One thing that always seems to thrive in political and social chaos is comedy—the sting of reality seems more bearable with a laugh track. Every day, it seems like there’s new earth-shaking headlines in the news, whether another Twitter tirade by the president of our neighbours down south, or another attempt by the American senate to repeal and replace Obamacare.
This comedic relief on bleak political news is exactly what the podcast Lovett or Leave It offers its listeners every week—a chance to relax while staying informed. As a former speechwriter for Obama, Jon Lovett hosts the eponymous comedy podcast that tackles the week’s news, with a heavy focus on American politics from a left-wing perspective. Every week, the host invites a panel of three guests that can include comedians, activists, sitting senators, or state governors. These guests then proceed to tackle the week’s top headlines through the format of a game show.
Lovett or Leave It succeeds in its aim to be simultaneously informative and engaging because of the casual nature of discussion. The show, which is usually held at the Improv Comedy Club in Los Angeles before a live audience, begins with Lovett going through the week’s highlights in a segment called “What a Week.” In this segment, he lays out the situation for the panel. Often, panelists ask Lovett questions about topics on their minds, such as complex matters like policy and health care legislation.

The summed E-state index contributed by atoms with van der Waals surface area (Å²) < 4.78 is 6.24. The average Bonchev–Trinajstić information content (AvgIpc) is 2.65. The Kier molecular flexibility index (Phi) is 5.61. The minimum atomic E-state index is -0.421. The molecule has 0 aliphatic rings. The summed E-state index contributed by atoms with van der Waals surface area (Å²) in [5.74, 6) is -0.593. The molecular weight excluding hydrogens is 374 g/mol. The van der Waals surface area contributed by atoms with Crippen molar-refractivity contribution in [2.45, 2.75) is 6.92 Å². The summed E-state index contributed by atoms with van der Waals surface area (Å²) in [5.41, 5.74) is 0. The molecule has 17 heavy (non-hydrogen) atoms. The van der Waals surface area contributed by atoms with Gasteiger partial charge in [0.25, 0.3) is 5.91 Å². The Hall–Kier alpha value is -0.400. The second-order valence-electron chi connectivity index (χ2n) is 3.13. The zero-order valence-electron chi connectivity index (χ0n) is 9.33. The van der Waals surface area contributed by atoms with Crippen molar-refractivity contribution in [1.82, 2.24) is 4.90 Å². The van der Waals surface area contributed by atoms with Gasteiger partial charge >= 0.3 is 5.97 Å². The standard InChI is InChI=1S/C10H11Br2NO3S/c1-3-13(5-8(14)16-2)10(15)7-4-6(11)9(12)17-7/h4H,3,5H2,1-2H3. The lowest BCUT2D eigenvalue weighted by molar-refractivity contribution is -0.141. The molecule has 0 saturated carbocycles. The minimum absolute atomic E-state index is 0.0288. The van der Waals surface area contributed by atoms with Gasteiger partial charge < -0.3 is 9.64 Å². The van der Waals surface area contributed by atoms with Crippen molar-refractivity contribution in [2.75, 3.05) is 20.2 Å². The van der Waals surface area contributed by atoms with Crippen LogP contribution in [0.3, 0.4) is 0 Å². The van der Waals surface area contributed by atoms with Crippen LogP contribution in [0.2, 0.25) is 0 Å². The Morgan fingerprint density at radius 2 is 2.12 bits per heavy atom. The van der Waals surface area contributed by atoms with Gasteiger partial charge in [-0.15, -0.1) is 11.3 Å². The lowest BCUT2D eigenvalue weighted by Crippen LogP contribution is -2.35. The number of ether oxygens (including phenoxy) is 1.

My favourite segment is the one that usually follows the news roundup—”Okay, Stop.” A news clip is played and the host and panelists yell, “Okay, stop!” The clip is paused and a rant by the panelists ensue.
Surprisingly this segment translates well over the podcast, though the listener can’t see the clip. Instead, the listener can hear the audience’s reaction. Lovett then pulls an audience member to the stage to play the week’s quiz game. One beloved recurring game is “Too Stupid to be True,” where an audience member must distinguish from a series of Trump’s tweets and soundbites to figure out which outlandish statement is, in fact, not true.
The show ends with Lovett spinning the “Rant Wheel.” Whichever topic the wheel lands on, he and the guests rant about it. This is the segment where Lovett, in all his snark and sass, can be found in full form. Topics he has ranted about for minutes at a time are Ivanka Trump and Jared Kushner, the new Blade Runner movie, and the four upcoming Avatar sequels that he vehemently commented that “no one asked for.”
Lovett or Leave It is a hilarious podcast for the casual politics listener.